Google’s Big Tent
I went to Google’s Big Tent event today. It’s essentially a conference following on from the far more headline-grabbing Google Zeitgeist, that focuses on “the big issues facing the Internet today”. This year, it was organised in partnership with Privacy International and the Index on Censorship. There was a variety of speakers, including Eric “We view everything as a ranking problem” Schmidt, Jeremy “I’ll ignore the question you actually asked and, instead, answer the question I wish you’d asked” Hunt MP and Wael Ghonim, who unwittingly became one of the faces of the Egyptian uprising after being arrested in Tahrir Square, and held for 11 days.
It was an interesting change of pace from the commercial world I normally inhabit and gave me a lot of food for thought. Some of my takeaways were:
- Despite claims that legislating for online privacy would stifle innovation, nobody could actually cite an example of this happening. Ever.
- Privacy International’s Simon Davies pointed out that existing laws to protect people’s privacy (e.g. the Data Protection Act) are not being implemented anywhere near rigorously enough.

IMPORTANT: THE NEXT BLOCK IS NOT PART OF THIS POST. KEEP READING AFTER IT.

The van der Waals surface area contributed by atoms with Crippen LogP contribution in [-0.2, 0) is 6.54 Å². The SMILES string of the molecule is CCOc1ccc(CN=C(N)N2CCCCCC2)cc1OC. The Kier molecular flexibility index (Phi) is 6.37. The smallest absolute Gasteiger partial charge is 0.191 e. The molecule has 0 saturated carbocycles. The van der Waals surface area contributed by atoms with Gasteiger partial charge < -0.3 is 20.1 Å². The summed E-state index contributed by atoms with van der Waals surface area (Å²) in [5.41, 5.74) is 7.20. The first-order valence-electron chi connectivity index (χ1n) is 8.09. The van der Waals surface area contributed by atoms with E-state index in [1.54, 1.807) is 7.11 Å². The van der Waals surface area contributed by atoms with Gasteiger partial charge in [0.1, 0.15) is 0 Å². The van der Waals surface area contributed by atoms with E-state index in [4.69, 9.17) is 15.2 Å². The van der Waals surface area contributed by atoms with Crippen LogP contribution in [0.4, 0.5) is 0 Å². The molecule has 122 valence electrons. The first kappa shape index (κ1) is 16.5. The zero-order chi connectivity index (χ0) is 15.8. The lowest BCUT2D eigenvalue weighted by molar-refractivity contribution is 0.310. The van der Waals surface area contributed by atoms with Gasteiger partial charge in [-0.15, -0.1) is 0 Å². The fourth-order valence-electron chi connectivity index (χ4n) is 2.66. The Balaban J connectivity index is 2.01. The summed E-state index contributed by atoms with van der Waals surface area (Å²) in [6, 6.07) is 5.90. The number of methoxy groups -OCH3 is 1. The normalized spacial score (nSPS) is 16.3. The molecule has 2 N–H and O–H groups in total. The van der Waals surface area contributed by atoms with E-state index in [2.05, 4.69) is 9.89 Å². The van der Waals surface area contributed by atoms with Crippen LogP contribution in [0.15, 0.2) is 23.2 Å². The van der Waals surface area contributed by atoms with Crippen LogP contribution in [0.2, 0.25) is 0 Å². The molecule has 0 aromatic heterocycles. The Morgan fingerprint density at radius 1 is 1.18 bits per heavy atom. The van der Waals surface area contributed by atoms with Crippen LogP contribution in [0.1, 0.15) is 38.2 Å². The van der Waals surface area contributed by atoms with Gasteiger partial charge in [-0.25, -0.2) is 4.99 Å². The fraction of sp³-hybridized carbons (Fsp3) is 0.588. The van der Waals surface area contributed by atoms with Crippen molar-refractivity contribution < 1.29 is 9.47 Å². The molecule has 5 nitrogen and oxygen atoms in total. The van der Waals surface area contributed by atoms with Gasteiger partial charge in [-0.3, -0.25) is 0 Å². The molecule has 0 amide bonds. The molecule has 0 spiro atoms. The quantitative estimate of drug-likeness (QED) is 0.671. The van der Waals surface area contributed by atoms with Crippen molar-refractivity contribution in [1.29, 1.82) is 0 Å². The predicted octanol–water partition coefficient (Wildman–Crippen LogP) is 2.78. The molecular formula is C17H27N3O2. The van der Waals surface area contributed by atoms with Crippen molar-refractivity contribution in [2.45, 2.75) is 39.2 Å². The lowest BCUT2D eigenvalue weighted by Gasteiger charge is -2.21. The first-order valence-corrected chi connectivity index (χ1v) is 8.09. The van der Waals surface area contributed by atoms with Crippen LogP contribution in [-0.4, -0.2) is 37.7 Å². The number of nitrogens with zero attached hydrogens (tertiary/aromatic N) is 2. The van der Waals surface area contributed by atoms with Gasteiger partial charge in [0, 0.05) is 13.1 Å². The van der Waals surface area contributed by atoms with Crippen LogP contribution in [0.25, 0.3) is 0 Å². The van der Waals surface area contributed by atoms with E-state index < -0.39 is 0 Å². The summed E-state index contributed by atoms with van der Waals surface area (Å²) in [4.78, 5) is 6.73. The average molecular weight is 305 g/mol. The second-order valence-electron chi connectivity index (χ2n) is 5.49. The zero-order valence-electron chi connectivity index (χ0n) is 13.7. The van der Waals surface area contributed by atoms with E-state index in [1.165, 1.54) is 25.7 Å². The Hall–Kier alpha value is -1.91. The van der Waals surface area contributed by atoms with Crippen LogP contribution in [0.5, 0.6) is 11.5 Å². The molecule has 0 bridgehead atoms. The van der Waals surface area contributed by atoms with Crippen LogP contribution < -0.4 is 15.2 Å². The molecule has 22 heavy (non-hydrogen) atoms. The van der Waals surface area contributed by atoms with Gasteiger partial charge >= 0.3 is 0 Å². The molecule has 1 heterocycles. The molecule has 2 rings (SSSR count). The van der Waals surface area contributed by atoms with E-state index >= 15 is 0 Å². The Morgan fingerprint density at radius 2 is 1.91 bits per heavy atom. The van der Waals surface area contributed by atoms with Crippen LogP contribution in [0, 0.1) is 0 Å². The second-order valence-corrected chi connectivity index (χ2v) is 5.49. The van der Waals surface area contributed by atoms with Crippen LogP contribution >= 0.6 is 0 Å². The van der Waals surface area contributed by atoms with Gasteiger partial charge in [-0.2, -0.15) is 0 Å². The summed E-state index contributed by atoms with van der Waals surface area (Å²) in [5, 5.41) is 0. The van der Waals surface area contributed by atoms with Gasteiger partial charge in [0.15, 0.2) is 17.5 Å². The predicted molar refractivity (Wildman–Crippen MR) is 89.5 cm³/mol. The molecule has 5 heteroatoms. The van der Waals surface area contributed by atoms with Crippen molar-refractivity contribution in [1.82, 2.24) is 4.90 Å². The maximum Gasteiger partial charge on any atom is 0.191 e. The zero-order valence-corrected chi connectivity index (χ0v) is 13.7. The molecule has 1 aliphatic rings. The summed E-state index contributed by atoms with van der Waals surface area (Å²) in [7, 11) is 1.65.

- “I did not want to assume a leadership role… [I believe that] We should always trust the wisdom of the crowds.” – Wael Ghonim speaking about his role in the Egyptian uprising.
- “We voted with our feet, we moved to Hong Kong. We were unwilling to be subjected to the laws of mainland China.” – Eric Schmidt, speaking about the perils of operating in countries with less-than-sparkling human rights records.
- Mr Schmidt also described a French law requiring that passwords be stored in cleartext as “foolish”.
- Google is building a dashboard to let people see all the information Google holds about them.
- Jeremy hunt’s two big predictions for the Internet in the UK: The Need for Speed and Must be Mobile. He spoke about the potential need for the government to get involved in ensuring the roll-out of high-speed broadband, so that the UK could reap the same benefits that countries like South Korea have.
- Google’s David Drummond pointed out that the more the West restricts free speech, the more repressive regimes will use that fact to justify their actions.
- UNOSAT’s Satellite Sentinel Project uses satellite imagery from commercial satellites to monitor places like the Sudan for signs of conflict, then leverages the high profile of celebrities like George Clooney to publicise the fact that atrocities are happening.
- Google’s Jared Cohen (formerly of the US State Department) averred that the rapid, viral spread of the YouTube video depicting the murder of Iranian protester Neda Soltan directly influenced Barack Obama.